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Don't think Birmingham is solving traffic problems? Look again

Anne Shaw, from Birmingham City Council's transportation team, gives a robust defence of all the work going on in a bid to get the city moving better

Drivers are facing another six months of roadworks on the M6.
A familiar sight - tailbacks on the M6

Last week, the Birmingham Post's local government correspondent Neil Elkes gave a pretty damning assessment of the continual battle with the dreaded traffic congestion which blights the city and wider West Midlands on all too a regular basis.

Here, Anne Shaw, acting assistant director for transportation and connectivity at Birmingham City Council, offers a counter view, highlighting the work going on around the city to improve how we all get around

It was with interest, and some frustration, I read that Birmingham City Council is apparently not delivering transportation projects, that they remain "on the coffee table" - despite many press reports about the amount of roadworks going on.

Anyone who works in transport will tell you, when things go wrong, the results are there for everyone to see - in sharp detail and immediately.

Given the substantial impact transport problems can have on the everyday life of our city, it is inevitable they are the subject of close and continuous scrutiny - by the media, politicians and people at the bus stop.

That's exactly how it should be. We need to show we are making it as easy as possible for goods and people to move about Birmingham without unreasonable delay and at reasonable cost.

Through Birmingham Connected, a 20-year strategic programme to transform transport, the city council has started to put into place the infrastructure that will be needed to meet future needs.

In the last year, this has included reducing congestion at key junctions on the ring road, preparing for the further extension to the Metro tram network and developing the city's first Green Transport District in Selly Oak.

We now have more than 50kms of canal towpath renovated for use by cyclists as part of the Birmingham Cycle Revolution.

The Aston Expressway is among the worst traffic jam spots in the West Midlands
The Aston Expressway is among the worst traffic jam spots in the West Midlands

To name but a few, we have transformed Acocks Green village centre with vastly improved parking, pavements, public transport access and cycling facilities.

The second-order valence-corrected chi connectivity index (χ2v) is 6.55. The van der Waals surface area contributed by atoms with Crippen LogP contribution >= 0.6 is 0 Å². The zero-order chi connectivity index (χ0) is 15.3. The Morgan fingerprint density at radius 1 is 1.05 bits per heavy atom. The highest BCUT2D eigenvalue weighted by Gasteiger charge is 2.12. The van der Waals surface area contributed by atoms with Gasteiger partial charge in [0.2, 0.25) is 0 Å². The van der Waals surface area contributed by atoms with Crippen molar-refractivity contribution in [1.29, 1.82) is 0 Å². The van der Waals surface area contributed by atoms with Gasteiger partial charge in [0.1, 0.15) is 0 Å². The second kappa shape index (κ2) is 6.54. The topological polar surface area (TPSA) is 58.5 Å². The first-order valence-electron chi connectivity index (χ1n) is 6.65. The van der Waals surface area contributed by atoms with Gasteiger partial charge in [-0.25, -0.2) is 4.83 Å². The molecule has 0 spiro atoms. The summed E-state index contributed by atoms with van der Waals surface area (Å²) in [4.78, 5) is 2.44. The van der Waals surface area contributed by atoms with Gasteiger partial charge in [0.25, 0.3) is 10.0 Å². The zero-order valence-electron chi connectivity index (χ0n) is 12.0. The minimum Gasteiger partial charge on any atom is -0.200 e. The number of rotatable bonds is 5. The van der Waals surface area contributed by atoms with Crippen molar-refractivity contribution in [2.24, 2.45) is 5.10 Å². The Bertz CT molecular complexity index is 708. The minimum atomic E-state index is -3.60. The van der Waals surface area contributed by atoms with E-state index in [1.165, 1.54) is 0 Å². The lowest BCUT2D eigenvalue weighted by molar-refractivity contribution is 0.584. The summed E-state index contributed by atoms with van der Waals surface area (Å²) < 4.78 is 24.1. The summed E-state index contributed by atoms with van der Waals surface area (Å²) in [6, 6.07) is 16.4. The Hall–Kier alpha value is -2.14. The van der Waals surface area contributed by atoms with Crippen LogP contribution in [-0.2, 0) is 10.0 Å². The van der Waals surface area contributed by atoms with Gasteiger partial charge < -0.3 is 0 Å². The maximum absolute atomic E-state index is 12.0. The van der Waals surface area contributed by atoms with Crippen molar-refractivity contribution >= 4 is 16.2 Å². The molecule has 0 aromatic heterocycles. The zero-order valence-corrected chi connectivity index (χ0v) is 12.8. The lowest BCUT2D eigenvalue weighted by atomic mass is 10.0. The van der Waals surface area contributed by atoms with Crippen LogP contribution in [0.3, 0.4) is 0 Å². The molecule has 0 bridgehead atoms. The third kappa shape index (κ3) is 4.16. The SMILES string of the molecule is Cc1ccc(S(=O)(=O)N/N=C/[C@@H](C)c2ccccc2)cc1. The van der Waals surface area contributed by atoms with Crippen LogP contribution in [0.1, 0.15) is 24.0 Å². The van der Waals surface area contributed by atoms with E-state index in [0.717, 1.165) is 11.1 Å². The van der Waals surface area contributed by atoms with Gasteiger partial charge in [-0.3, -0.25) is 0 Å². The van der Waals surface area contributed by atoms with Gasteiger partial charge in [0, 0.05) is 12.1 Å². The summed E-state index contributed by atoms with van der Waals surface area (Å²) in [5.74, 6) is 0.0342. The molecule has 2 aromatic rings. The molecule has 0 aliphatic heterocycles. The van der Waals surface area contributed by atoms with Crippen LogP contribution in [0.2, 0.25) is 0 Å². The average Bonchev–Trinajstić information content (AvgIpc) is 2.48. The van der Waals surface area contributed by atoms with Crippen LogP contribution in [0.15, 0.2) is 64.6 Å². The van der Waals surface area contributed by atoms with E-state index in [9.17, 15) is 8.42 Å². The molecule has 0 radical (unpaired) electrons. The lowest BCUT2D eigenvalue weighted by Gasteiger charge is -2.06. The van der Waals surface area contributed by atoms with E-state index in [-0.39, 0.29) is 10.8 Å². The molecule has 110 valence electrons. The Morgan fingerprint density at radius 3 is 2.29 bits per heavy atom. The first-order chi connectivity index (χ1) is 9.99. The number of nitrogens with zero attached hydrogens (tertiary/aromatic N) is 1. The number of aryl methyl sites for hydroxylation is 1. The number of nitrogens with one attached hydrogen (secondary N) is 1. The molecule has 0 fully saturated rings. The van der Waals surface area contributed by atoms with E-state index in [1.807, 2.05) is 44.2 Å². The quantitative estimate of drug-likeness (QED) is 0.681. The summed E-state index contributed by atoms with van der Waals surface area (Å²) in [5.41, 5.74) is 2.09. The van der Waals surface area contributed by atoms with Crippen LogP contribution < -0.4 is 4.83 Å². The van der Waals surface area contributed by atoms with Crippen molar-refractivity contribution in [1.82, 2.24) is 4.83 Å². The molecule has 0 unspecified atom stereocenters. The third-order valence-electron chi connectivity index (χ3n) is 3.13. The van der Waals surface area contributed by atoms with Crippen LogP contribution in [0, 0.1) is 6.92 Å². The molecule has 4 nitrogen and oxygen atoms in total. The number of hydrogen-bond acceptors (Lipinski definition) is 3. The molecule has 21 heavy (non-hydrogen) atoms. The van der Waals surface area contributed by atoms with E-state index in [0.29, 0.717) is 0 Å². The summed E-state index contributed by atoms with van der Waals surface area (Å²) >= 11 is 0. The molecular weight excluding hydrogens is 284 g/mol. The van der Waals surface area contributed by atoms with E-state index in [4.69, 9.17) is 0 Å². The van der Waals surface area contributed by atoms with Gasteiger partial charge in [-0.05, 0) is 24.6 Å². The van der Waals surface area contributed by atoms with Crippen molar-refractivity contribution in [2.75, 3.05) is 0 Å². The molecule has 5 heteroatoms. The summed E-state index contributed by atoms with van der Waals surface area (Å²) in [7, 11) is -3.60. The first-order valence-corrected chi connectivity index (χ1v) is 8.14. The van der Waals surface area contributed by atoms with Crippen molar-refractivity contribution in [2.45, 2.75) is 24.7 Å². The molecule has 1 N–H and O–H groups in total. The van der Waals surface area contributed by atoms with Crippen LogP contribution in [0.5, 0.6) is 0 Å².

The scheme to signalise Five Ways island was completed last summer, which will be a complementary scheme to the metro extension to Centenary Square.

A Green Travel District has been set up in Selly Oak with partners including the hospitals and university, looking at how the number of trips can be reduced or switched to more sustainable modes of transport.

And the works on Chester Road are nearing completion, with just some final minor works being completed this month.

The £14 million pinch points programme is delivering improvements on the ring road, reducing congestion and accommodating key developments.

Improvements are being taken forward at Holloway, Ashted, Curzon, Bordesley and Haden circuses, enabling growth in the Westside area, Digbeth and Eastside, and supporting the developments in Southside and Grand Central.

And this is all without mentioning the ongoing transformation of the Paradise area.

Looking to the future, a successfully negotiated transport connectivity package and committed funding to support HS2 reinforces Birmingham's position at the heart of the UK's transport network.

But physical changes to infrastructure will not be enough.

Cyclists celebrate the opening of the first canal cycling towpath route which stretches from St Vincent Street bridge near Brindleyplace to Winson Green
Cyclists celebrate the opening of the first canal cycling towpath route which stretches from St Vincent Street bridge near Brindleyplace to Winson Green

If we really want to find solutions to Birmingham's transport challenge, our scrutiny needs to get beyond the blame game and engage with the people who can make the most difference in future - the travelling public.

We recognise car journeys are an important part of our transport system but on every working day, people in Birmingham make 250,000 car journeys that are less than one mile in length.

These journeys are prime for a switch to walking and cycling, enable people to get fit, feel healthier and enjoy their local surroundings while improving safety and the environment with less traffic locally.

We will be working hard to understand needs, work with communities and encourage this shift.

We know it's possible. It worked during Super September - the roads kept moving but not because people stayed away.

It was because they used other methods of getting into, and about, town. And what comes next is the longer term plan to get people to change their travel behaviour for good, not just for a one off.

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